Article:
9. Not sure if my last contribution got through so I may possibly repeat myself in the interests of the clarity you request familoo.I deal mostly with cases of public law ie judges make decisions of “no contact” against one or both parents. I have recently come across a majority of women as opposed to men forbidden by judges to contact their own children.I reckon more babies are taken at birth from mothers than fathers because the fathers are often absent at birth(sometimes absent altogether,or even unknown) whilst mothers are always there ! The same conditions apply later on hence more single mums than single dads ,but I do not claim judges discriminate either way.
    What I do say is that it is pitiful for the Nuffield foundation and learned professors to write about the enforcement of “appropriate”no contact orders when they should be condemning all such orders as crimes against humanity ! Punishment without crime should never happen in our courts yet parents who have not even been charged with crimes let alone committed any are given a virtual life sentence.This occurs when they are forbidden to contact their own children, who are often given away to strangers so that they never see their parents again .
    Common sense should tell us that parents who go through countless grilling court appearances begging for the return of their children must truly love them and should usually have them returned ;but they rarely succeed…..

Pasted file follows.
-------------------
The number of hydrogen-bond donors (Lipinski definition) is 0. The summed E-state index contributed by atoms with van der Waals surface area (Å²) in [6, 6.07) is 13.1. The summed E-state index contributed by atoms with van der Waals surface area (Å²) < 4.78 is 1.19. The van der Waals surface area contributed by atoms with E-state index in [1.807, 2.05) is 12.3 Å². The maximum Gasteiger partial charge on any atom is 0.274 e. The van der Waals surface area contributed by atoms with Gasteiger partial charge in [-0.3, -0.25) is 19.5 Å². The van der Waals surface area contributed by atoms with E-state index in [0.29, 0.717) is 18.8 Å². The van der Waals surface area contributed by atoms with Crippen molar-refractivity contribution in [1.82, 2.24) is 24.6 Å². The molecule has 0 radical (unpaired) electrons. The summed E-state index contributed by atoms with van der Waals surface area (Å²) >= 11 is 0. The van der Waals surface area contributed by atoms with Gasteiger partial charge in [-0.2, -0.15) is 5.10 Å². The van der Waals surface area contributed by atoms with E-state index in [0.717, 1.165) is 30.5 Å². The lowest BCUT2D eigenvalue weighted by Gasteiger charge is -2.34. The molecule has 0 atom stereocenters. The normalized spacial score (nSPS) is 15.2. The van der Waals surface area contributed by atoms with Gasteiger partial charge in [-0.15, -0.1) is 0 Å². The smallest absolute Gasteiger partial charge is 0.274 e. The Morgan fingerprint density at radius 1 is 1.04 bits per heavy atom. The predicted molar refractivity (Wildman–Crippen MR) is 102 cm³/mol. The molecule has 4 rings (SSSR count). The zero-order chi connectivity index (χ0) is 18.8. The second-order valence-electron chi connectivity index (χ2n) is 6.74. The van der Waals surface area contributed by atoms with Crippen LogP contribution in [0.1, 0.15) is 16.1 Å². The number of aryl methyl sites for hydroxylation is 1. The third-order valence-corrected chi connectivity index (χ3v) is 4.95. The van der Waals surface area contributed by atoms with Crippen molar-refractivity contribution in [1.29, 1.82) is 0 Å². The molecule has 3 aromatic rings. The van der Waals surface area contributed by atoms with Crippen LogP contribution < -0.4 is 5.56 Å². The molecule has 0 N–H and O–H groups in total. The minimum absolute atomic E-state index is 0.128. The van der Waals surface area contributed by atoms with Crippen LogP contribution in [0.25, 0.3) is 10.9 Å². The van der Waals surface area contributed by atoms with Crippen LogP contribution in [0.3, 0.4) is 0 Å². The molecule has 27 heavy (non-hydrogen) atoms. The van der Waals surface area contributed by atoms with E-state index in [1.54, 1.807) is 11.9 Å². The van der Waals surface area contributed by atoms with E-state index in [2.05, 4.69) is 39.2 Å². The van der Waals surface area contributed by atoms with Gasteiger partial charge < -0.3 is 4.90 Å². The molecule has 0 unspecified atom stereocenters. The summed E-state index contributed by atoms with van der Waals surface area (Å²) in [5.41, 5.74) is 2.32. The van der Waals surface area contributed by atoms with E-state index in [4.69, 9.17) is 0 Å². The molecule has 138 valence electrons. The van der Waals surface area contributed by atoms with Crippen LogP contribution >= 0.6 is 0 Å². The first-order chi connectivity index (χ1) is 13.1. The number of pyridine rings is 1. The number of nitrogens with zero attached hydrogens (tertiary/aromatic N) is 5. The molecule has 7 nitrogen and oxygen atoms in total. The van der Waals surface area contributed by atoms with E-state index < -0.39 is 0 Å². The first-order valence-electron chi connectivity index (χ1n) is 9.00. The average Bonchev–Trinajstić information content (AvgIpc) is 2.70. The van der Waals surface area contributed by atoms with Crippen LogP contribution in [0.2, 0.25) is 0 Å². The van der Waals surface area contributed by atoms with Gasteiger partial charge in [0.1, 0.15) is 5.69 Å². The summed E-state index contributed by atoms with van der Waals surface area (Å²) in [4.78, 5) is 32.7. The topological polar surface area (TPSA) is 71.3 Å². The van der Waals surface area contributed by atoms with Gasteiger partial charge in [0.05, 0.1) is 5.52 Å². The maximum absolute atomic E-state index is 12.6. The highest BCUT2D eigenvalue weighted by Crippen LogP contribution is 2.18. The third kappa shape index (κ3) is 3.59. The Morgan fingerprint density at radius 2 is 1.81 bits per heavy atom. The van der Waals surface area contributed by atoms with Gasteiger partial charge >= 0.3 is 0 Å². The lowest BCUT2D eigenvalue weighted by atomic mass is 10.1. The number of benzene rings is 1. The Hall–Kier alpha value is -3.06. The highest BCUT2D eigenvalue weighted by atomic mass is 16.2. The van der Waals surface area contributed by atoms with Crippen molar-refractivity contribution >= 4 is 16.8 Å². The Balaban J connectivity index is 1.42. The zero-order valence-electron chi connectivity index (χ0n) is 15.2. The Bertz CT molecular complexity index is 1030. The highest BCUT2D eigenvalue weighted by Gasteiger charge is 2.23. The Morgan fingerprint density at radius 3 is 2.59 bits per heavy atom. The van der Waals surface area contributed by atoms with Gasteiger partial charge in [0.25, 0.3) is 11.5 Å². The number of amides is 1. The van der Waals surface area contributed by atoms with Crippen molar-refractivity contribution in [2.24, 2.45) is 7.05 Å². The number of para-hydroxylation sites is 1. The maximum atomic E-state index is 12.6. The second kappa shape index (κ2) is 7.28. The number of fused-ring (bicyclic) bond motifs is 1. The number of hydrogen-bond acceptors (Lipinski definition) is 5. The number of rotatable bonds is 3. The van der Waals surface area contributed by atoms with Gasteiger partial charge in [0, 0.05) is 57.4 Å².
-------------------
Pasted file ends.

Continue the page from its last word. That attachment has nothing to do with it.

Lastly the “baby P” effect is a myth but is used as an excuse for increasing the number of children taken.What they do not tell you is that the proportion of the total numbers of children taken since baby p for physical or sexual abuse has fallen but those taken for emotional abuse has nearly doubled as a proportion of the total taken.Emotional abuse is now the catch all buzzword !

    • Thank you. That clarifies your position. I didn’t see any other message apart from those I have approved through moderation – nothing has been binned and nothing in spam. Hope they all got through…

Leave a Reply

Your email address will not be published. Required fields are marked *

This site uses Akismet to reduce spam. Learn how your comment data is processed.